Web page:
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Proteomics. 2014 May;14(10):1259-70. doi: 10.1002/pmic.201300333. Epub 2014 Apr 24.

Investigating macromolecular complexes using top-down mass spectrometry.

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Institute of Structural Biology (Institut de Biologie Structurale), Centre National de la Recherche Scientifique (CNRS), University of Grenoble Alpes (Université de Grenoble Alpes), Commissariat à l'Énergie Atomique et aux Énergies Alternatives (CEA), DSV, Grenoble, France.


MS has emerged as an important tool to investigate noncovalent interactions between proteins and various ligands (e.g. other proteins, small molecules, or drugs). In particular, ESI under so-called "native conditions" (a.k.a. "native MS") has considerably expanded the scope of such investigations. For instance, ESI quadrupole time of flight (Q-TOF) instruments have been used to probe the precise stoichiometry of protein assemblies, the interactions between subunits and the position of subunits within the complex (i.e. defining core and peripheral subunits). This review highlights several illustrative native Q-TOF-based investigations and recent seminal contributions of top-down MS (i.e. Fourier transform (FT) MS) to the characterization of noncovalent complexes. Combined top-down and native MS, recently demonstrated in "high-mass modified" orbitrap mass spectrometers, and further improvements needed for the enhanced investigation of biologically significant noncovalent interactions by MS will be discussed.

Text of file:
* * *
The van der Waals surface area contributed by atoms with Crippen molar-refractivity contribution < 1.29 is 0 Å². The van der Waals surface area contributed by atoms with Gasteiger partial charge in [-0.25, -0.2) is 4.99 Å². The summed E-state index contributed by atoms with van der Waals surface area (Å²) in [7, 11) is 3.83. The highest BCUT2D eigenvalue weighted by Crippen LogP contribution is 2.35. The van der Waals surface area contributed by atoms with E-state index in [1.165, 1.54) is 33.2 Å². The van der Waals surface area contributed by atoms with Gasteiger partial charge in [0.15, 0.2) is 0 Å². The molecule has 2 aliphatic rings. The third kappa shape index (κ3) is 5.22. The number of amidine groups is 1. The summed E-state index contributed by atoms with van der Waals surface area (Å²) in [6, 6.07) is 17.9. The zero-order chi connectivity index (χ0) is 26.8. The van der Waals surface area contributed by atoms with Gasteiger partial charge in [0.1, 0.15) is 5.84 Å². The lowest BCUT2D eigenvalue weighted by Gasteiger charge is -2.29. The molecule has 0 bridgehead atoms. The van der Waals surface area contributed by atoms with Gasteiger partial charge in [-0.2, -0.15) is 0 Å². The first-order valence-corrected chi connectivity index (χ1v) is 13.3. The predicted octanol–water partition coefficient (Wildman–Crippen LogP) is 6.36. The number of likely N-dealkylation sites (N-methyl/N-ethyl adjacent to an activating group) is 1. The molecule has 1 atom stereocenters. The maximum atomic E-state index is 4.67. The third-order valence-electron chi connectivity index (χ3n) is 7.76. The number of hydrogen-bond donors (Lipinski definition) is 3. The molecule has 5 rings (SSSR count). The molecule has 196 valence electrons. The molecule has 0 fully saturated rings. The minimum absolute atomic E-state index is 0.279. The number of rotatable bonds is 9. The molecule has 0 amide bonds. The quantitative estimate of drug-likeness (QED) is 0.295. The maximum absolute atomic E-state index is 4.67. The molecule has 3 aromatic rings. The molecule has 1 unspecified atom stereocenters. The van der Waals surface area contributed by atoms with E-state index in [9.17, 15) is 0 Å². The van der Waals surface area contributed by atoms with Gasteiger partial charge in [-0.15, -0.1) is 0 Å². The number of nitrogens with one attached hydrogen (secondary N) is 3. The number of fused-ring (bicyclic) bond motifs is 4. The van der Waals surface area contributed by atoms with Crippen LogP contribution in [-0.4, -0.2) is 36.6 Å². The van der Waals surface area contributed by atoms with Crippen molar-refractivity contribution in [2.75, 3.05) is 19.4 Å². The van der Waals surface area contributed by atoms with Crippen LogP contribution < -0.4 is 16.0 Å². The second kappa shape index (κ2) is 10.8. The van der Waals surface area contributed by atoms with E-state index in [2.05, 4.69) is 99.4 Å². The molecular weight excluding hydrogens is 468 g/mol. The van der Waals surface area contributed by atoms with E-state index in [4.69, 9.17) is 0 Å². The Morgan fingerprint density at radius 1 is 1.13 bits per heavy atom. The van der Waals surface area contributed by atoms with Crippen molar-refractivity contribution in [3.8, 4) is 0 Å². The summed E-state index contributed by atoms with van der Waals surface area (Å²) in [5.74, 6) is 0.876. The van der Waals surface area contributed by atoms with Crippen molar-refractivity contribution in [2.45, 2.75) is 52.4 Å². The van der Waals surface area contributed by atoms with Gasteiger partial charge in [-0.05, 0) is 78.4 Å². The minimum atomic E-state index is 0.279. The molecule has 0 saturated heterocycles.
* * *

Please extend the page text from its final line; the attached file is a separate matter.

Intact protein assemblies; Native MS; Noncovalent complexes; Technology; Top-down MS

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